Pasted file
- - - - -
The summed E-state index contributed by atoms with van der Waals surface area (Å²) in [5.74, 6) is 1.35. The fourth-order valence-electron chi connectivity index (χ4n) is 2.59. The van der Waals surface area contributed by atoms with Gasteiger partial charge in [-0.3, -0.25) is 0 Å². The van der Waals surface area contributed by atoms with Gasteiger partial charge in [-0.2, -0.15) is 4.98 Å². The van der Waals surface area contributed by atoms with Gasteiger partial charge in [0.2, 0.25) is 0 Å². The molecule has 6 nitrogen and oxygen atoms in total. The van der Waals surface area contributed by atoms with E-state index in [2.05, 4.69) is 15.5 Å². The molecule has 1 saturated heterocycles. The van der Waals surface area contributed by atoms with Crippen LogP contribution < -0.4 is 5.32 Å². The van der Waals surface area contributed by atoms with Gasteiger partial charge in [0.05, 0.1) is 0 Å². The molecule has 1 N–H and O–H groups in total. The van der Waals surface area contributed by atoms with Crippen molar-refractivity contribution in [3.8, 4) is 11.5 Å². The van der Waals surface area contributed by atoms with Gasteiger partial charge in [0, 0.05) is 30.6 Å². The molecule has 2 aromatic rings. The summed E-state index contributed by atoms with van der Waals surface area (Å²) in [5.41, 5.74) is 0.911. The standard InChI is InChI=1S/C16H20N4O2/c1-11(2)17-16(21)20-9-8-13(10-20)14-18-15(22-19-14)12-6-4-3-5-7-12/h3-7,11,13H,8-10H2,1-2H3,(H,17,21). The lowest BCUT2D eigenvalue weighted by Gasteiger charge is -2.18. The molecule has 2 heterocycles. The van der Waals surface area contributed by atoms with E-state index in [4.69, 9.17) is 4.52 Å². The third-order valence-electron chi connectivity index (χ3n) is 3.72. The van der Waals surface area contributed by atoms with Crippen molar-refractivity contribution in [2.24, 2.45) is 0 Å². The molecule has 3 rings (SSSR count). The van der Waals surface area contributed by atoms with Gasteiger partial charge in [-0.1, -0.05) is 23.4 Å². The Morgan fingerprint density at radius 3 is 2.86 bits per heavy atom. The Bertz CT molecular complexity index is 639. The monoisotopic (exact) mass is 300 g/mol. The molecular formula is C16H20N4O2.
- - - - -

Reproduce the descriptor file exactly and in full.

The summed E-state index contributed by atoms with van der Waals surface area (Å²) in [5.74, 6) is 1.35. The fourth-order valence-electron chi connectivity index (χ4n) is 2.59. The van der Waals surface area contributed by atoms with Gasteiger partial charge in [-0.3, -0.25) is 0 Å². The van der Waals surface area contributed by atoms with Gasteiger partial charge in [-0.2, -0.15) is 4.98 Å². The van der Waals surface area contributed by atoms with Gasteiger partial charge in [0.2, 0.25) is 0 Å². The molecule has 6 nitrogen and oxygen atoms in total. The van der Waals surface area contributed by atoms with E-state index in [2.05, 4.69) is 15.5 Å². The molecule has 1 saturated heterocycles. The van der Waals surface area contributed by atoms with Crippen LogP contribution < -0.4 is 5.32 Å². The van der Waals surface area contributed by atoms with Gasteiger partial charge in [0.05, 0.1) is 0 Å². The molecule has 1 N–H and O–H groups in total. The van der Waals surface area contributed by atoms with Crippen molar-refractivity contribution in [3.8, 4) is 11.5 Å². The van der Waals surface area contributed by atoms with Gasteiger partial charge in [0, 0.05) is 30.6 Å². The molecule has 2 aromatic rings. The summed E-state index contributed by atoms with van der Waals surface area (Å²) in [5.41, 5.74) is 0.911. The standard InChI is InChI=1S/C16H20N4O2/c1-11(2)17-16(21)20-9-8-13(10-20)14-18-15(22-19-14)12-6-4-3-5-7-12/h3-7,11,13H,8-10H2,1-2H3,(H,17,21). The lowest BCUT2D eigenvalue weighted by Gasteiger charge is -2.18. The molecule has 2 heterocycles. The van der Waals surface area contributed by atoms with E-state index in [4.69, 9.17) is 4.52 Å². The third-order valence-electron chi connectivity index (χ3n) is 3.72. The van der Waals surface area contributed by atoms with Crippen molar-refractivity contribution in [2.24, 2.45) is 0 Å². The molecule has 3 rings (SSSR count). The van der Waals surface area contributed by atoms with Gasteiger partial charge in [-0.1, -0.05) is 23.4 Å². The Morgan fingerprint density at radius 3 is 2.86 bits per heavy atom. The Bertz CT molecular complexity index is 639. The monoisotopic (exact) mass is 300 g/mol. The molecular formula is C16H20N4O2.